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Published: 2011/04/19
by Matthew Shelter

Robbie Robertson
How To Become Clairvoyant

429 Records

One tends to approach a new album from an aging rocker with trepidation. The legacy forged in their heyday is almost always impossible to live up to – particularly when that legacy includes albums of near-biblical stature in the rock canon the likes of Music From Big Pink or The Band. But at a certain point the comparison becomes as irrelevant as it is unfair. Robbie Robertson has been a former member of The Band longer than he was in the band. He’s 67 years old. I don’t expect him to recreate the songs he wrote when he was in his twenties; I want to know what he has to say now. And on How To Become Clairvoyant – his first album in more than a dozen years – Robertson delivers a solid, revealing collection of songs that dwell on memory and longing, ghosts and regret. It is the most sustained, coherent album he’s released as a solo artist.

Robertson enjoys a little help from his friends on nearly every track – Eric Clapton, who appears on seven of the 12 songs, Steve Winwood, Trent Reznor, Tom Morello and Robert Randolph. He also pulls in vocal support from a pair of sublime female singers, Angela McCluskey and Angelyna Boyd, on “When The Night Was Young,” “The Right Mistake,” and “This Is Where I Get Off”. Clapton, Winwood and the others never really leave a certain comfort zone, serving more to burnish the rough-hewn edges of Robertson’s road-weary voice, and focus attention on the story he has to tell. It’s a story that circles back time and again on this album to the tumultuous roller-coaster ride Robertson lived through both during and after his two decades with The Band. On half the tracks of the album – but most notably “He Don’t Live Here No More” and the aforementioned “This Is Where I Get Off” – Robertson is looking in the rear-view mirror, struggling to come to terms with what he sees. But then he can take a half-turn in another direction and lay down a gem like “She’s Not Mine,” a beautiful, haunting song of longing and desire in which both Robertson and Clapton trade solos over Winwood’s shimmering organ. Even the two instrumental tracks on the album (“Madame X” and “Tango For Django”) do not feel like filler, but integral parts of the story.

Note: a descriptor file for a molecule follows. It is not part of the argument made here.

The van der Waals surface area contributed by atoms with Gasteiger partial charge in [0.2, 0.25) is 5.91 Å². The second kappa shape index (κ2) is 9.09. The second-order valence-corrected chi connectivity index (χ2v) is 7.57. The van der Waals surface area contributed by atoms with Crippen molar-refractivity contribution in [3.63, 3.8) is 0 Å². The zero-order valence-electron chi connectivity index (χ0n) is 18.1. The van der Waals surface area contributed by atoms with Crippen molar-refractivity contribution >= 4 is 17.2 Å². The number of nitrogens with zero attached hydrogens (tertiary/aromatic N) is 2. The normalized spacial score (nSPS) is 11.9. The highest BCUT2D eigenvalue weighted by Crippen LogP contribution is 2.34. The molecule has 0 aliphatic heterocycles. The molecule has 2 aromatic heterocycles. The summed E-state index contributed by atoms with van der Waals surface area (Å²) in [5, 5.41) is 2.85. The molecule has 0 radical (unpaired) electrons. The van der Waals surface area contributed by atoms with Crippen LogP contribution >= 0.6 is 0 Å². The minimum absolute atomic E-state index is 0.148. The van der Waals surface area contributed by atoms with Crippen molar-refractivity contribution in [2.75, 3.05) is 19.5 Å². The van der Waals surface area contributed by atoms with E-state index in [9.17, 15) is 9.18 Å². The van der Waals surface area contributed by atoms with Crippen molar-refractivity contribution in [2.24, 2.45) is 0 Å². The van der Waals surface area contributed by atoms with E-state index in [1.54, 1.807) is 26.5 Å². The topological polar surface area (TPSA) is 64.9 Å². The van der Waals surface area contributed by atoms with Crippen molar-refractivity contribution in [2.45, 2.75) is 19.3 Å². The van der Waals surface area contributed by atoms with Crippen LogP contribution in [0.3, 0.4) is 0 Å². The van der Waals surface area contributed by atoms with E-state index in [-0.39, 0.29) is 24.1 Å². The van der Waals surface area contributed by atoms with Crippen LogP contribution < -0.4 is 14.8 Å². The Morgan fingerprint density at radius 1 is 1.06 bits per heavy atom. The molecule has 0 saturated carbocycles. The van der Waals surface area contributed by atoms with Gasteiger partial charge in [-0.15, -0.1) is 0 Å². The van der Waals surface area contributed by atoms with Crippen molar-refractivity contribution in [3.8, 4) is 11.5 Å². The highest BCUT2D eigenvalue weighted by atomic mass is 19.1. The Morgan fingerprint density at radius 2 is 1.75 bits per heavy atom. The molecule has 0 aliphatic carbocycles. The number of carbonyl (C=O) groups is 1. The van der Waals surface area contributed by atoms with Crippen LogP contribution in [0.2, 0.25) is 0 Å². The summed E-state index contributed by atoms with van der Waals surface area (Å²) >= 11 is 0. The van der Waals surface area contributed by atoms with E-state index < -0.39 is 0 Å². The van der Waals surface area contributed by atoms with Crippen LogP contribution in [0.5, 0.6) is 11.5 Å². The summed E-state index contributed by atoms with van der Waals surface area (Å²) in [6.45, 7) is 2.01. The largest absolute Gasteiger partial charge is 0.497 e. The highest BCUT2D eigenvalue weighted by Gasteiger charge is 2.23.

Robertson’s previous solo work has included some striking songs, but How To Become Clairvoyant is the first album of his that really longs to be played from start to finish.

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